If laws made it harder (not impossible) for ‘anyone’ to buy or obtain such animals, I’m certain we’d see a significant decrease in an already small number of bad owners. Again, ignorant dangerous animal owners may have increased, but they are still absurdly small in numbers, as any objective statistical analysis will show. Reptiles (and in effect, venomous reptiles) are another story; they are completely unrelated to dangerous mammal ownership.

Jeff Corwin and a kinkajou
Jeff Corwin and a kinkajou | Source

Pet Ownership Changes Attitudes toward Wildlife

I can buy that it’s possible Steve Irwin-esque programs could have increased interest in reptiles, which inadvertently would also lead to an interest in owning them as pets just as viewing lions may lead to interest in visiting Africa to view them. And who can blame them? It is an enriching, satisfying, and educational hobby in which you get to reside near such impressive life forms.

Steve Irwin’s programs have nurtured more interest in reptile conservation, and I would say without a doubt that general interest in conservation will probably lead to an increase in admiration for animals, and one of the more basic reasons pet ownership is desired is for the ultimate understanding of a the selected species. Humans are typically conditioned to appreciate less-scaley, warm-blooded animal counterparts as these animals remind us of ourselves, yet positive portrayals of reptiles have lead toward increased interest in raising them as pets just as we do so with dogs, cats, bunnies, and hamsters. Is this a horrendous thing?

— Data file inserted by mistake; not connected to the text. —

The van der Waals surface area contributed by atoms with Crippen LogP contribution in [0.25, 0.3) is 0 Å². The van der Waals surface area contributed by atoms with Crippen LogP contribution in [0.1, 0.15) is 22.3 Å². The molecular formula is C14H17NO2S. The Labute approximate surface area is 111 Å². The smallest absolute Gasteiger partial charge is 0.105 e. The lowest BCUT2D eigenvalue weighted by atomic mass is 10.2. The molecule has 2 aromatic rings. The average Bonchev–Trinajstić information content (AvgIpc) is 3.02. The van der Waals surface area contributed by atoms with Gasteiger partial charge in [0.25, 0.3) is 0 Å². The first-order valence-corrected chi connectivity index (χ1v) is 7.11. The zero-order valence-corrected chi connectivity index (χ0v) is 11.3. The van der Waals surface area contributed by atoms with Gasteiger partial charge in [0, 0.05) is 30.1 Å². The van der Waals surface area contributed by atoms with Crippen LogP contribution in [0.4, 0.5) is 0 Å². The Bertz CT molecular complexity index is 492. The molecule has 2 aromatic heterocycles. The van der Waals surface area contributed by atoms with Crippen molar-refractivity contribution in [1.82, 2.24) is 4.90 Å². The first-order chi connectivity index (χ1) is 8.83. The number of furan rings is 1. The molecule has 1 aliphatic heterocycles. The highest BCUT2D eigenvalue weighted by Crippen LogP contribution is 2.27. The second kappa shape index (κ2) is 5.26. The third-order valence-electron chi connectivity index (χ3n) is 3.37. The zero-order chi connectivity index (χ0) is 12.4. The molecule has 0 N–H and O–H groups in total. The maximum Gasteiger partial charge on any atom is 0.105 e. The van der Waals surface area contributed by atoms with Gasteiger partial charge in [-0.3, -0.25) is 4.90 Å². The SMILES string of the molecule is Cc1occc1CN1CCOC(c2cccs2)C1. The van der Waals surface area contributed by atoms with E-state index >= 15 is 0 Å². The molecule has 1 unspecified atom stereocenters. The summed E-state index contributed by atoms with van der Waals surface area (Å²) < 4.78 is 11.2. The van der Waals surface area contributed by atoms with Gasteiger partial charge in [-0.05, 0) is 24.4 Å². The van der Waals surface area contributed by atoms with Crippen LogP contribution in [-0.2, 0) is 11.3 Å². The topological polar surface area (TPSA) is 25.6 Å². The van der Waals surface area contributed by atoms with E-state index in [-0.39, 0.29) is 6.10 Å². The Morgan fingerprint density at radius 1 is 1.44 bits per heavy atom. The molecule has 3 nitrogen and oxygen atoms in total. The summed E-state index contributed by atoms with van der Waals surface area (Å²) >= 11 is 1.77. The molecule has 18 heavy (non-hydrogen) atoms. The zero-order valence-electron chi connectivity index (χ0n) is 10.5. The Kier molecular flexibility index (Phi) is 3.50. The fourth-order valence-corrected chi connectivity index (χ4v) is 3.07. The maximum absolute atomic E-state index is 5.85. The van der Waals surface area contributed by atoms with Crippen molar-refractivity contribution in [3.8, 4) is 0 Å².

Dr Amber Gillett, an Australia Zoo Wildlife Hospital veterinarian, with an injured Koala in the Intensive Care Unit
Dr Amber Gillett, an Australia Zoo Wildlife Hospital veterinarian, with an injured Koala in the Intensive Care Unit | Source

Benefits of captivity

I also believe that increased ownership of these animals will lead to more interest in the welfare of these animals, not only in the ‘pet trade’ but in conservation-related issues of which they usually receive little attention compared to tigers, elephants, and other megafuana mammals (an unfortunate side effect is the decreased interest in the welfare of the animals that are fed to reptiles for food). In fact, zoos often get accused by ‘anti-caps’ of only promoting the conservation of popular animals, yet this same group of people fail to see the benefits that ‘herp’ keepers can contribute. Now we have people to call when a snake turns up where it doesn’t belong to safely apprehend the critter, instead of some ignorant, over-reacting person smashing it with a 2x4. I am a strong believer in the emotional education that animal captivity offers, which is distinct from the education of basic factoids (the cheetah runs x miles per hour) that most people associate with it.

Animals in Captivity

Zoos and wildlife exhibitors are facing similar criticism for ‘encouraging the public to keep wild pets’ based on their displays of captive animals. For one thing, this mentality that we have the inability to have minds of our own needs to disappear. Simply seeing an animal or watching another person handle it may foster an interest in that animal, and such an interest may lead to pet ownership. As long as this is done properly, this isn’t a problem.

Logic denotes that along with an increase in pet ownership rates, the rates of bad owners will increase with them. This applies to all animals, and human animals. Impulse buys are done when puppies are seen in windows, and ill-equipped people might be attracted to animals that are out of their league, financially and/or educationally. It’s a sad fact of life, but banning those who love their pets and treat them well from being able to continue their life’s work, denying them their ‘niche’ in life, is equally horrendous.